None of these three researchers seems to be willing to state whether wisdom today is greater or less than it used to be, but each is taking a stab at seeing how wisdom can be understood and measured. Shaking things up Earthquakes, of all things, have offered significant opportunities for society to figure out what constitutes wisdom, says Barnard College’s Deborah Coen, who studies the history of science and is interested in wisdom as the capacity to navigate the rough waters between technical expertise and what the rest of us know and experience. As such, wisdom is more than commanding facts, aka knowledge. Coen’s new research will focus on how lay people’s observations helped scholars and others make sense of earthquakes during a period from 1857 to 1914. This era was the "hey-day of human observation of earthquakes," Coen said, in a time before mechanical detectors of earthquakes were reliable. Scholars of the time thought it was imperative to observe earthquakes scientifically, and relied on eyewitnesses to answer questions about an earthquake’s duration. At the same time, though, some thinkers ironically believed that people who experienced earthquakes repeatedly had their rationality destroyed, leaving them desensitized to the experience and, in a way, incapable of contributing to higher science or culture. So a "science of the lay people" flew in the face of one's fear of the natural world. A contradiction emerged between common sense and scientific experts who redefined a modern form of wisdom — in this case about earthquakes. Nowadays, lay people are mostly excluded from the scientific process, but in the late 19th century, there was a "moment of opportunity for collaboration, negotiation and communication between experts and lay people. Experts needed lay people’s eyes ears and hands," Coen said. There is no more or less wisdom today about earthquakes than before, but we have missed an opportunity, she said, (although a scientist today would surely claim there is a lot more knowledge about temblors). "We have cut off options for ourselves," Coen said. "The technocratic age has limited the modes of communication between experts and lay people." Compression and computers Historians cannot quantify wisdom, Coen says, but that is exactly what Ankur Gupta, a computer scientist at Butler University in Indiana, is trying to do. His latest project investigates data compression, which is the process that takes, for instance, a high-fidelity digital music file and reduces it to a much smaller mp3-format file that you can play on your iPod or other music player. The data has been reduced but the file still sounds like the original to most listeners. "The goal is to try to use data compression as a mathematical measure of wisdom," Gupta said. You might think that’s fine for music. But what about digitizing the entire universe, or one’s perception of it at least, and then trying to see what information is contained in that digital representation? Data compression, and the organizing and sorting of the data involved in that process, would be an approach to getting at what the information contained in such a digitized world. "The process of data compression is the process of categorizing the information that is there," Gupta said, adding that the wisdom achieved is implicit. "I may not tell you what that wisdom is in an explicit form, but I’ll give you a compressed representation of that wisdom. Then I’ll allow you to search that compressed representation very quickly." How fast can you find your scissors? The project also will deal with the speed of wisdom. Sherlock Holmes is a good metaphor for the project goals in that case. "If you go back and read Sherlock Holmes tales, he does not make every decision in a purely logical way," Gupta said. "He employs some undefined cognitive process along with logic … Moreover, the value of what he does it would be irrelevant if he gave you the answer 40 years later." Holmes' genius was partly his ability to access compressed data quickly, one might argue. But to bring the notion of compression to everyday life, a scientific assessment of any one person's wisdom would be "tough," Gupta said, because you’d have to digitize someone’s entire life experience via interviews and other approaches. Even those approaches would be biased by the interview questions and other contextual issues, like what the person ate that day, the lighting and so on. "I think the wisdom that I’m talking about isn’t as much about human experience but more about how to deal with the massive amount of data that we have available," he said. Understanding that data may lead to better compression. "It's a compelling goal to attempt to quantify wisdom in any domain, even if the initial approaches in this project may not be immediately applicable to readers," Gupta said. You know it when you hear it Here’s another paradox about wisdom — the elderly are the wisest people on Earth because they’ve been around so long. Or so many people say. But as we age, our mastery of language starts to drop and many of us sound, to be frank, more stupid. Our sentences get shorter. Our grammar tends to decline. And we have trouble recalling … what is the word? … vocabulary. And proper nouns. These troubles are no joke for people who lose their ability to convey their thoughts, a condition called aphasia. This often happens to people who suffer strokes. But for most people with healthy minds, cognitive decline is as inevitable as taxes and that other thing. So Jean Gordon of the University of Iowa, a communications scientist who has done a lot of work in the past on aphasia, plans to use the Templeton money to study how our perception of wisdom varies with how others use language and how that relates to age. She will use a variety of language measures to test this on 48 subjects, varying such things as the age of speakers and what they speak about. Wisdom is in the ear, or really, the mind, of the beholder, she says. More knowledge about wisdom is perceived and passed on can help medical providers assist people with language use disorders. "People’s perceptions are very tied up in speakers' competence with language. It's the way that we maintain social connections and maintain our identity," Gordon said.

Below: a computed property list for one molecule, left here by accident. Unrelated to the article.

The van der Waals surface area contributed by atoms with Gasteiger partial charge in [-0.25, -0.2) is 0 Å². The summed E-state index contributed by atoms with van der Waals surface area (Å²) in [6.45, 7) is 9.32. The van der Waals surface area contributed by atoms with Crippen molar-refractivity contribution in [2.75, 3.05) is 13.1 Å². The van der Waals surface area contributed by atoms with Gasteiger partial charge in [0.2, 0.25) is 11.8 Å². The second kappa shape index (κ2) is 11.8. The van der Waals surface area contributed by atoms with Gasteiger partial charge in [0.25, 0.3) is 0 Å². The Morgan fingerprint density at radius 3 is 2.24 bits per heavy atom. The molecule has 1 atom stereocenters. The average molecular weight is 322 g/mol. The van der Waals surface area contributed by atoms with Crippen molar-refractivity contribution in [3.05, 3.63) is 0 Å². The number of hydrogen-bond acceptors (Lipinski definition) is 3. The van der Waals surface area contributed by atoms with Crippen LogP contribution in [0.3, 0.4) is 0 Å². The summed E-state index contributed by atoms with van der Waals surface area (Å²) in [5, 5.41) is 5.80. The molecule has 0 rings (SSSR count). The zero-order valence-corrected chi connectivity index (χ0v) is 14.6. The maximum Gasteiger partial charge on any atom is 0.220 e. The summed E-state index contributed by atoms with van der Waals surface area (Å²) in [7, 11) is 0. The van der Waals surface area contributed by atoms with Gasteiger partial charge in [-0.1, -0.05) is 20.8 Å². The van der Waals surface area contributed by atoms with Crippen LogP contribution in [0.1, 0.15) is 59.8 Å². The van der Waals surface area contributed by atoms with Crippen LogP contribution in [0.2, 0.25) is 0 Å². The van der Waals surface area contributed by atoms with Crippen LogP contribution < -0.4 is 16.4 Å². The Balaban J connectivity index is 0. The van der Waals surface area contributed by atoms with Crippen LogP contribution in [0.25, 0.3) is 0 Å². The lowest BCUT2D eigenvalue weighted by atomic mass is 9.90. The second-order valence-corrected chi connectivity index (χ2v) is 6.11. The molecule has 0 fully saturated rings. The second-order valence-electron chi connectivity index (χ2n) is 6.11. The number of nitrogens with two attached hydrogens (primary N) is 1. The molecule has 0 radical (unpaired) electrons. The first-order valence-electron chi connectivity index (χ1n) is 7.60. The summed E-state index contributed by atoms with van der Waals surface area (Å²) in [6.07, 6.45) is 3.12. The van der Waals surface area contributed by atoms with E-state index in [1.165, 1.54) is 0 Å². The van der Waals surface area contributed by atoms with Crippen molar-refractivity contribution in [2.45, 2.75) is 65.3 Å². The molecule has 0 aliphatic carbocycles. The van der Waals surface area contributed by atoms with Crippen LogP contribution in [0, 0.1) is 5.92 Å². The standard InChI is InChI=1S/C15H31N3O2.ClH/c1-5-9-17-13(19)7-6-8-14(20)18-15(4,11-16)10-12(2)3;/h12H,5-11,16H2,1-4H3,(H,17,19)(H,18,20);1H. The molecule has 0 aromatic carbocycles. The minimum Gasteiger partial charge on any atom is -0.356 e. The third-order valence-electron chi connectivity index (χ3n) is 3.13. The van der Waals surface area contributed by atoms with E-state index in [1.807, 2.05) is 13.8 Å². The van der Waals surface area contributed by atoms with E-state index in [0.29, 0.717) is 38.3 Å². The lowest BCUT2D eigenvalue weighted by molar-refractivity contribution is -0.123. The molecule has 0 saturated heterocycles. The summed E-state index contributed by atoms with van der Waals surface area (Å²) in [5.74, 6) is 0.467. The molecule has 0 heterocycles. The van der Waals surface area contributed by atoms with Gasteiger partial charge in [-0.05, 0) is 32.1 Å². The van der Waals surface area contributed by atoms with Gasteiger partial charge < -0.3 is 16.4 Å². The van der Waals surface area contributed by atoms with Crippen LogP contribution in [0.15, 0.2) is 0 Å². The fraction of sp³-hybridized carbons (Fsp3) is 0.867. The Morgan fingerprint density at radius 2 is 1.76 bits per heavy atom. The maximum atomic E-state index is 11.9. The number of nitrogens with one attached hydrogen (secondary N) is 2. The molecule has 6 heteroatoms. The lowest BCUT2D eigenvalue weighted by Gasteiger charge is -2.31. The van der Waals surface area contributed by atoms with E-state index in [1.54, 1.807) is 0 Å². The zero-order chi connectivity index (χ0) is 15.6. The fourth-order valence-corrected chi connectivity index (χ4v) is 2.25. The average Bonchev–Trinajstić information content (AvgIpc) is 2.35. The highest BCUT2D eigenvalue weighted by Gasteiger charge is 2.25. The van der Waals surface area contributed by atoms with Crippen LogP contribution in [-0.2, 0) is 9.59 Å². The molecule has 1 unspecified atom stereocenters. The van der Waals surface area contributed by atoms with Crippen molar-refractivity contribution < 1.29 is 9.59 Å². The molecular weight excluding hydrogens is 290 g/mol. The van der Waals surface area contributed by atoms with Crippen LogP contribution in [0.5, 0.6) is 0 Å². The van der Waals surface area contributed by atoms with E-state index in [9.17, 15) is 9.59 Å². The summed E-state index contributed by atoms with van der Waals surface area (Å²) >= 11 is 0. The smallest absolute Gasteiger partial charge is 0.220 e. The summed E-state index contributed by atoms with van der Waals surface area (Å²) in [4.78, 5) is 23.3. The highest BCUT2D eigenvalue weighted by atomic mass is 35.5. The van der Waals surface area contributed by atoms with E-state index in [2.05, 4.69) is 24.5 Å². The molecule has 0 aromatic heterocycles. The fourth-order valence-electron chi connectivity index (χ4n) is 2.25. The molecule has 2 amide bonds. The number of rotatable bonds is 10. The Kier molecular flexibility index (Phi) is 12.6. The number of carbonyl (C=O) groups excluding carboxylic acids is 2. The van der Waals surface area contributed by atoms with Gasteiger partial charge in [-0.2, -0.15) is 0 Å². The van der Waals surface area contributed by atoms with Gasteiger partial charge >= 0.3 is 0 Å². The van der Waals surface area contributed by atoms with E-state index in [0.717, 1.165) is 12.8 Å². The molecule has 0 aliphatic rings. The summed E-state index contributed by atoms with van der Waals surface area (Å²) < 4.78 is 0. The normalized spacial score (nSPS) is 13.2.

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Robin Lloyd was a senior editor at Space.com and Live Science from 2007 to 2009. She holds a B.A. degree in sociology from Smith College and a Ph.D. and M.A. degree in sociology from the University of California at Santa Barbara. She is currently a freelance science writer based in New York City and a contributing editor at Scientific American, as well as an adjunct professor at New York University's Science, Health and Environmental Reporting Program.